Unicode Escapes In Java

All Unicode characters can be used in comments, character and string literals in java. Unicode characters can be expressed through Unicode Escape Sequences. 

Unicode escape sequences consist of

  • backslash '\' (ASCII character 92, hex 0x5c),
  • 'u' (ASCII 117, hex 0x75)
  • optionally one or more additional 'u' characters, and
  • four hexadecimal digits (the characters '0' through '9' or 'a' through 'f' or 'A' through 'F').

Such sequences represent the UTF-16 encoding of a Unicode character, for example, 'a' is equivalent to '\u0061'. This escape method does not support characters beyond U+FFFF or you have to make use of surrogate pairs.

Unicode escape sequence may appear anywhere in a Java source file including inside identifiers, comments, and string literals. Unicode escapes must be always well formed, even if they appear in comments, else compiler will complain. It is legal to place a well-formed Unicode escape in a comment. Programmers sometimes use Unicode escapes in Javadoc comments to generate special characters in the documentation.

Consider an example. Predict the output of the below program:

//location: D:\Simple\units

public class Test {
    public static void main(String[] args) {
        System.out.print("Hell");
        System.out.println("o world");
    }

Compilation will fail. Unicode escapes must be well formed, even if they appear in commentsThe comment //location: D:\Simple\apps\units will throw a compilation error as \u is not followed by four hexadecimal digits. To avoid trouble like this, we must not put Windows filenames into comments in generated Java source files without first processing them to eliminate backslashes. 

The compiler translates Unicode escapes into the characters they represent before it parses a program into tokens. It also does so before discarding comments and white space. 

Let us consider another example:

public static void main(String[] args) {
    // Note: \u000A is Unicode representation of linefeed (LF)
    char c = 0x000A;
    System.out.println(c);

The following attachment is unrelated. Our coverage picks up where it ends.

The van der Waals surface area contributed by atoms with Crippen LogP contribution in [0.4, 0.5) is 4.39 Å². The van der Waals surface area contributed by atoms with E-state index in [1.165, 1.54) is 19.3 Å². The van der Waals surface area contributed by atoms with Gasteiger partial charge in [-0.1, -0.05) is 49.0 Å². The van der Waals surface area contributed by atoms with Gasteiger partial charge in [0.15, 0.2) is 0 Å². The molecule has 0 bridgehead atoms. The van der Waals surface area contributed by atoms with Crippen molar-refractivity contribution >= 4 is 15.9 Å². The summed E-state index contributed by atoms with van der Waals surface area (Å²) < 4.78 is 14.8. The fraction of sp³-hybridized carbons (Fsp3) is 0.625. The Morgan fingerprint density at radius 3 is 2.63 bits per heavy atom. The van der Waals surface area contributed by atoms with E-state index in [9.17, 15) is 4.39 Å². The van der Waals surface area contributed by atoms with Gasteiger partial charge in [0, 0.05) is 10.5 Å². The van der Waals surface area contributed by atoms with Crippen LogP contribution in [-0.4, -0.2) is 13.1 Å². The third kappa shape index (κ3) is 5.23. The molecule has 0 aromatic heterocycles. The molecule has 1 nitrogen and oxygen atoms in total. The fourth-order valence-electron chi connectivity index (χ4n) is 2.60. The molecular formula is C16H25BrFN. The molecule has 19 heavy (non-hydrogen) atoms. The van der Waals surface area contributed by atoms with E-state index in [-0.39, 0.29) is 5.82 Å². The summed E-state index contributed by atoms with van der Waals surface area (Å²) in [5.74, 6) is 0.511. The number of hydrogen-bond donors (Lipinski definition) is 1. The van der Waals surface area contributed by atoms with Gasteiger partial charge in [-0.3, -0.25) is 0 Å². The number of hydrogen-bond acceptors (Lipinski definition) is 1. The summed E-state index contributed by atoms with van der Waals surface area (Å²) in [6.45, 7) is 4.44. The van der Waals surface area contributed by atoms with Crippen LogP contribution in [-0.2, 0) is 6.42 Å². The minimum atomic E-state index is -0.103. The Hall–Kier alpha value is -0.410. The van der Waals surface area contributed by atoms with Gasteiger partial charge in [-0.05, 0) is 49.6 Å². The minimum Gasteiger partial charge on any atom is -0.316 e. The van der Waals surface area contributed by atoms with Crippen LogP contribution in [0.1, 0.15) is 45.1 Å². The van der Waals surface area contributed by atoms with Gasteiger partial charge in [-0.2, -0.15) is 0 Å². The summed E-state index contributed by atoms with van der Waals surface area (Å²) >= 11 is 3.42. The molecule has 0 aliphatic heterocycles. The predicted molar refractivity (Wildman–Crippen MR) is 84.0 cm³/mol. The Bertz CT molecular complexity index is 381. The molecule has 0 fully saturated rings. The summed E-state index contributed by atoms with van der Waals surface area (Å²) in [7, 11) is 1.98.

}

It won't compile. You will get an error like ';' expected. This program contains a single Unicode escape (\u000A), located in its comment. As the comment tells you, this escape represents the linefeed character, and the compiler translates it before discarding the comment. Unfortunately, this linefeed character is the first line terminator after the two slash characters that begin the comment (//) and so terminates the comment. The words following the escape (is Unicode representation of linefeed (LF)) are therefore not part of the comment; nor are they syntactically valid.

So the above example effectively becomes:

public static void main(String[] args) {
    // Note: 
is Unicode representation of linefeed (LF)
    char c = 0x000A;
    System.out.println(c);
  }

 

Any and all characters in a program may be expressed in Unicode escape characters, but such programs are not very readable, except by the Java compiler.  You can write a complete program as Unicode characters. Consider an example .java file contents:

\u0070\u0075\u0062\u006c\u0069\u0063 \u0063\u006c\u0061\u0073\u0073\u0020\u0054\u0065\u0073\u0074
\u007b\u007d

This will compile fine if the file name is Test.java as the above code is same as:
public 
class Test
{}

Java provides no special treatment for Unicode escapes within string literals. 

Consider another example: If \u0022 is the Unicode escape for double quote ("), then what will the below line print:

System.out.println("a\u0022.length() + \u0022b".length());

It will print 2. Java provides no special treatment for Unicode escapes within string literals. The compiler translates Unicode escapes into the characters they represent before it parses the program into tokens, such as strings literals. Therefore, the first Unicode escape in the program closes a one-character string literal ("a"), and the second one opens a one-character string literal ("b"). The program prints the value of the expression "a".length() + "b".length(), or 2.

System.out.println("a\u0022.length() + \u0022b".length()); is same as:

System.out.println("a".length() + "b".length());

If you wanted to put the two double quote chars into the string literal, you can do it with normal escape sequences. But you can't do with Unicode escapes because Java provides no special treatment for Unicode escapes within string literals. Using normal escape sequence we can write the above as "a\".length() + \"b".length() which will print 16.

Avoid Unicode escapes except where they are truly necessary. They are rarely necessary. Unicode escapes are essential when you need to insert characters that can't be represented in any other way into your program. Avoid them in all other cases. Unicode escapes reduce program clarity and increase the potential for errors.

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